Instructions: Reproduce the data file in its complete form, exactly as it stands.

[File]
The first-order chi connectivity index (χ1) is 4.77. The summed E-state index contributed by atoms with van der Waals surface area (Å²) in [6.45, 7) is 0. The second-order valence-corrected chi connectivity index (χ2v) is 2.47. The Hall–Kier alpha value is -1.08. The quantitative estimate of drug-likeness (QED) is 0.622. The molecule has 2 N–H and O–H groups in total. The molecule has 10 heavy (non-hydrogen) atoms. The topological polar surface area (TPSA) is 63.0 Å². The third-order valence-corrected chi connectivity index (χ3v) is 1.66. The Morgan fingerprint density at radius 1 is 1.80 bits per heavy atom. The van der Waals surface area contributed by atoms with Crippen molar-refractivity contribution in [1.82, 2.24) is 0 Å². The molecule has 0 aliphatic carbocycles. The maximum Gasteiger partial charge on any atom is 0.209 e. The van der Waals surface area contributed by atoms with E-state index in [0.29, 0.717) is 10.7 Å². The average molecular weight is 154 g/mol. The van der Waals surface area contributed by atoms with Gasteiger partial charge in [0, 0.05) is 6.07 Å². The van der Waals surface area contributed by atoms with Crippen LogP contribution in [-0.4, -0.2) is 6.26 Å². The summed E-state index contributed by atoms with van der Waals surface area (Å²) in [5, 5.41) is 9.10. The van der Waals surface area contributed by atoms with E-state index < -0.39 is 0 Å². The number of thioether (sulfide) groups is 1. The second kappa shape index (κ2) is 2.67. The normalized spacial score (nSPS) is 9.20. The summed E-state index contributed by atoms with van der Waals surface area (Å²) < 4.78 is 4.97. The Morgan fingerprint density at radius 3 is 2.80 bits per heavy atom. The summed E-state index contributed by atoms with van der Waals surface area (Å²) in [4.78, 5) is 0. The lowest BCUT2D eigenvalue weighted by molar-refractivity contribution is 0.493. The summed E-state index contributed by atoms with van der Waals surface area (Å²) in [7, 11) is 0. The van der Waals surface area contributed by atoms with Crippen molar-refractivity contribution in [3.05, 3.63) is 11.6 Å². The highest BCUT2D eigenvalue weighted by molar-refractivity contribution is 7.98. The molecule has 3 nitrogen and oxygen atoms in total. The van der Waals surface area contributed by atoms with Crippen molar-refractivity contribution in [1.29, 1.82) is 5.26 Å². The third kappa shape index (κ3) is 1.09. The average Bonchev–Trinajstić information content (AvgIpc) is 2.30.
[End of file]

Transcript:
The first-order chi connectivity index (χ1) is 4.77. The summed E-state index contributed by atoms with van der Waals surface area (Å²) in [6.45, 7) is 0. The second-order valence-corrected chi connectivity index (χ2v) is 2.47. The Hall–Kier alpha value is -1.08. The quantitative estimate of drug-likeness (QED) is 0.622. The molecule has 2 N–H and O–H groups in total. The molecule has 10 heavy (non-hydrogen) atoms. The topological polar surface area (TPSA) is 63.0 Å². The third-order valence-corrected chi connectivity index (χ3v) is 1.66. The Morgan fingerprint density at radius 1 is 1.80 bits per heavy atom. The van der Waals surface area contributed by atoms with Crippen molar-refractivity contribution in [1.82, 2.24) is 0 Å². The molecule has 0 aliphatic carbocycles. The maximum Gasteiger partial charge on any atom is 0.209 e. The van der Waals surface area contributed by atoms with E-state index in [0.29, 0.717) is 10.7 Å². The average molecular weight is 154 g/mol. The van der Waals surface area contributed by atoms with Gasteiger partial charge in [0, 0.05) is 6.07 Å². The van der Waals surface area contributed by atoms with Crippen LogP contribution in [-0.4, -0.2) is 6.26 Å². The summed E-state index contributed by atoms with van der Waals surface area (Å²) in [5, 5.41) is 9.10. The van der Waals surface area contributed by atoms with E-state index < -0.39 is 0 Å². The number of thioether (sulfide) groups is 1. The second kappa shape index (κ2) is 2.67. The normalized spacial score (nSPS) is 9.20. The summed E-state index contributed by atoms with van der Waals surface area (Å²) < 4.78 is 4.97. The Morgan fingerprint density at radius 3 is 2.80 bits per heavy atom. The summed E-state index contributed by atoms with van der Waals surface area (Å²) in [4.78, 5) is 0. The lowest BCUT2D eigenvalue weighted by molar-refractivity contribution is 0.493. The summed E-state index contributed by atoms with van der Waals surface area (Å²) in [7, 11) is 0. The van der Waals surface area contributed by atoms with Crippen molar-refractivity contribution in [3.05, 3.63) is 11.6 Å². The highest BCUT2D eigenvalue weighted by molar-refractivity contribution is 7.98. The molecule has 3 nitrogen and oxygen atoms in total. The van der Waals surface area contributed by atoms with Crippen molar-refractivity contribution in [1.29, 1.82) is 5.26 Å². The third kappa shape index (κ3) is 1.09. The average Bonchev–Trinajstić information content (AvgIpc) is 2.30.